Growing up, the only time I saw the Blessed Sacrament exposed was during our parish's annual Forty Hours Devotion and at the conclusion of the Mass of the Lord's Supper on Holy Thursday night. I don't know if there were adoration chapels or not, but it may not have been much of an issue because our churches were open all day. Now, the minute the last daily Mass has ended (if a daily Mass is even offered) the doors are locked and the Divine Prisoner of Love sits alone.
Adoration is a devotion highly recommended. As a matter of fact, in parishes where perpetual adoration has been instituted, there has actually been a drop in crime in the community where the chapel is located. You have heard the expression "make a Holy Hour". This means spending an hour before the Blessed Sacrament with all of our attention turned to Him. Now, maybe some of you who aren't too familiar with this practice are daunted by having to spend a whole hour in silence. We'll talk about that in a minute.
Some people bring religious books to read, others pray the Rosary or chaplets, and others simply talk to Jesus from the heart, saying whatever they wish or perhaps not saying anything at all. I think if you are Catholic, you should not bring reading material. Then the focus becomes the book, however spiritually enriching, and not the Lord.
A few ground rules.
1. Please, do not engage in conversation with anyone in the chapel. It's disrespectful to Our Lord, and it's disturbing to those trying to pray. If you must speak, go outside the chapel and keep your voice as low as possible
2. Double-check your cell phone to make sure it's silenced BEFORE you enter the chapel
3. Men, remove your hats. I can no longer enter the chapel without a head covering, but ladies, if you haven't reached that point yet, not to worry. However, whether we cover our heads or not, we must wear clothing that is modest. Women should not appear before the Blessed Sacrament with bare arms, legs, midriffs, etc. Neither should men. You need not dress to the nines, so long as your clothing is respectful of the Lord and not a distraction to others.
4. When the Blessed Sacrament is exposed, if you are physically able, kneel on both knees, bow, say some words of praise or contrition, and take your seat. If that's not possible but you can manage to genuflect, do that. If unable to kneel, offer as profound a bow as you can.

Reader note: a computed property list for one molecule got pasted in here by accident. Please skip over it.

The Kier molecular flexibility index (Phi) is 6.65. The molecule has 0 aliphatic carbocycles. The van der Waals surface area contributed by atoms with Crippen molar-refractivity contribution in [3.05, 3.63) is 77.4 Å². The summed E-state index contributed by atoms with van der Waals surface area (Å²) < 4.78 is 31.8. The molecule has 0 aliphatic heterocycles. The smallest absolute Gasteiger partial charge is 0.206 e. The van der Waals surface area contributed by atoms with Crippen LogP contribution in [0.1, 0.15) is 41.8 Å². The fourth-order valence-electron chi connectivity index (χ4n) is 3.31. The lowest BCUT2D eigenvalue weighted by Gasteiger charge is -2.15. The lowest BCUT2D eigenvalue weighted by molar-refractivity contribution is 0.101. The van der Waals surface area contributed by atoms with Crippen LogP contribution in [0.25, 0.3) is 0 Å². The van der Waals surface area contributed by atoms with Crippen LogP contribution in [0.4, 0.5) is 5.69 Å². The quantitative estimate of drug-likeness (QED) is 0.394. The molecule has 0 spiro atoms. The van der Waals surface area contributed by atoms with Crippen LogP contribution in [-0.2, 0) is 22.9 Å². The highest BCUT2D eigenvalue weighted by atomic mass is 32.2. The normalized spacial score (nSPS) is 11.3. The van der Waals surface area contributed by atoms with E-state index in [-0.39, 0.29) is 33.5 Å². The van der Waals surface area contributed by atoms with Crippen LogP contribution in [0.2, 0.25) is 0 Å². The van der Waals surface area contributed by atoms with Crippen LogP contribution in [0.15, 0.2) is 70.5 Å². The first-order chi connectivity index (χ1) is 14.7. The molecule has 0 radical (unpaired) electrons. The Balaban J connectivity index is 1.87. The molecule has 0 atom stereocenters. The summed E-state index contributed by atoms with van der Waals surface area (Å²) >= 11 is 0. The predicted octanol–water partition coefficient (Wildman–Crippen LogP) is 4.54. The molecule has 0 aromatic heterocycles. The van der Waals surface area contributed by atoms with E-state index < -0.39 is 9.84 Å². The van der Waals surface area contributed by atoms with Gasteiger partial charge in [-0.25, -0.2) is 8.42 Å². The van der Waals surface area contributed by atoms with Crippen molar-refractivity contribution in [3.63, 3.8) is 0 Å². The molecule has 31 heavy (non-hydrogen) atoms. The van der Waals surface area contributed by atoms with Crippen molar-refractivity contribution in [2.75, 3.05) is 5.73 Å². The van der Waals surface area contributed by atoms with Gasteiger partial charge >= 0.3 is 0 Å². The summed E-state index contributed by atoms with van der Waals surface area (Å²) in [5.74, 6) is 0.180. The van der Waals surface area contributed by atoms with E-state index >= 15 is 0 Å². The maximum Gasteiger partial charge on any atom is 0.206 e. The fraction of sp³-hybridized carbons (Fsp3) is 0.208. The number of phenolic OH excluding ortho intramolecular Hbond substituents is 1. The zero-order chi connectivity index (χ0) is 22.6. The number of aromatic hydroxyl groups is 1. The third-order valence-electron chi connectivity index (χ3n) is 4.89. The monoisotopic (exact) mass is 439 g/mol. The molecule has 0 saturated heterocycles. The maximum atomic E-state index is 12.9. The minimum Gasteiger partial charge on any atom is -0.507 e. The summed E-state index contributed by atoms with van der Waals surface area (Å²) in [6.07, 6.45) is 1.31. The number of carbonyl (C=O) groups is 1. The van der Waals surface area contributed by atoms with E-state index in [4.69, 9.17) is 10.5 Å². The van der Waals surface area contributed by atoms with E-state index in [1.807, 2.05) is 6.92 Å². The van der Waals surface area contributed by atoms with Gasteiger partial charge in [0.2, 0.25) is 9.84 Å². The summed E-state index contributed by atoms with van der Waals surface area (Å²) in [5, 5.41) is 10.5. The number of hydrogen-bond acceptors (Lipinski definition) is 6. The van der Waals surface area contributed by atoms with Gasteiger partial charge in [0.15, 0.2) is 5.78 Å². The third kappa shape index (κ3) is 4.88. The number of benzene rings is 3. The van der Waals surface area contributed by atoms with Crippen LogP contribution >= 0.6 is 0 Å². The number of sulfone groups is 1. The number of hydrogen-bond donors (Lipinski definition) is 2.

5. Do not rattle paper or plastic bags, make clicking noises, pick at your nails, etc. Be as silent as you can.
6. It's better to be comfortable and quiet than to force yourself into an uncomfortable position which you find yourself constantly changing. Adoration is not intended to be a penitential devotion, though you can certainly make it so if you wish. The most important thing is to place all your focus on Him. That is easier said than done, but it doesn't excuse us from trying our hardest.
7. Making a Holy Hour is wonderful. However, even a few minutes before the Monstrance are better than nothing at all. If you are new to adoration and concerned about being able to sit and pray for an hour, start small. Commit yourself to 15 solid minutes of Christ-centered prayer and let the Holy Spirit lead you. You may find it is just long enough or you may desire to pray longer. Either way, it's ok. Do your best and don't let perceived shortcomings discourage you.
8. If you are unsure what to pray, you can never go wrong with the Rosary. Many times when I found myself unexpectedly at Adoration (meaning I didn't set out to go to the chapel, but found myself there anyway) the Rosary in my pocket was all I needed. The times I've been able to manage saying all four mysteries have been before the Blessed Sacrament.
9. Please make sure if you are mouthing your prayers, that you do so in absolute silence. The only time it is acceptable to pray out loud is if a community Rosary or Divine Mercy Chaplet is scheduled for a specific time and people would like to participate.
10. Don't forget to thank the Lord for His personal love for you in the Blessed Sacrament.
I think there is nothing more edifying than seeing one of the parish priests engaged in Adoration along with the community. At the chapel a few blocks from here, the wonderful Father Jim Galligan was often present during the day and always during the last evening hour of Adoration. He allowed people to interrupt him so he could hear their confessions. When Father Jim was present, I could sense sometimes that he was offering prayers to Jesus Christ on behalf of some poor hurting soul who had wandered in in search of the Lord's consolation. The other benefit of having him present ( he has since retired and lives at Villanova) was that people minded their manners. Father is a very kindly man, but he has no tolerance whatsoever for disrespectful behavior toward Jesus in the Eucharist. I wish I would see more priests like him. I know priests have private chapels in their rectories or friaries, but I still think their presence at Adoration along with the flock can only be a good thing.
Try to set aside time at least once a week for adoration. As I said before, if you don't have an hour or if you can't concentrate that long or have some infirmity that prohibits you from staying longer, even a few minutes are better than nothing at all.
Father Galligan used to say that he had two crutches. One was confession and the other adoration. I was especially moved by something very simple that he once told us.
"When He sees you sitting there, He does not see your sins. All He sees is a person He loves very much and longs to have near Him."
Listen to the words of St. John Vianney.
"If we really loved the good God, we should make it our joy and happiness to come and spend a few moments to adore Him, and ask Him for the grace of forgiveness; and we should regard those moments as the happiest of our lives."